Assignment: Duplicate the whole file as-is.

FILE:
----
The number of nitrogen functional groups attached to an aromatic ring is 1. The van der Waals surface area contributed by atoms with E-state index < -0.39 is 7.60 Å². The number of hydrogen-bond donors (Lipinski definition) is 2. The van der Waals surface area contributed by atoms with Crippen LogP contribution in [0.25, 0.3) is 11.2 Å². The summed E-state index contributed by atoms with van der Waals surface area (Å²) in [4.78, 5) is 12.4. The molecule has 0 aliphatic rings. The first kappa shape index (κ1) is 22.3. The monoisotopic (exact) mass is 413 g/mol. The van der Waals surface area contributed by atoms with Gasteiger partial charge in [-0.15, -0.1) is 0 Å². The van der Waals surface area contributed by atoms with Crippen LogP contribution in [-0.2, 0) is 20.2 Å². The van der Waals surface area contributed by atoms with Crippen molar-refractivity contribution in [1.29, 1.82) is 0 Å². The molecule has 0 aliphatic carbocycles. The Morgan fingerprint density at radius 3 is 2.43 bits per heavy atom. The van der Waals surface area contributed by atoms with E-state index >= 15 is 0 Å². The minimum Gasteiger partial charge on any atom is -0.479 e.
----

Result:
The number of nitrogen functional groups attached to an aromatic ring is 1. The van der Waals surface area contributed by atoms with E-state index < -0.39 is 7.60 Å². The number of hydrogen-bond donors (Lipinski definition) is 2. The van der Waals surface area contributed by atoms with Crippen LogP contribution in [0.25, 0.3) is 11.2 Å². The summed E-state index contributed by atoms with van der Waals surface area (Å²) in [4.78, 5) is 12.4. The molecule has 0 aliphatic rings. The first kappa shape index (κ1) is 22.3. The monoisotopic (exact) mass is 413 g/mol. The van der Waals surface area contributed by atoms with Gasteiger partial charge in [-0.15, -0.1) is 0 Å². The van der Waals surface area contributed by atoms with Crippen LogP contribution in [-0.2, 0) is 20.2 Å². The van der Waals surface area contributed by atoms with Crippen molar-refractivity contribution in [1.29, 1.82) is 0 Å². The molecule has 0 aliphatic carbocycles. The Morgan fingerprint density at radius 3 is 2.43 bits per heavy atom. The van der Waals surface area contributed by atoms with E-state index >= 15 is 0 Å². The minimum Gasteiger partial charge on any atom is -0.479 e.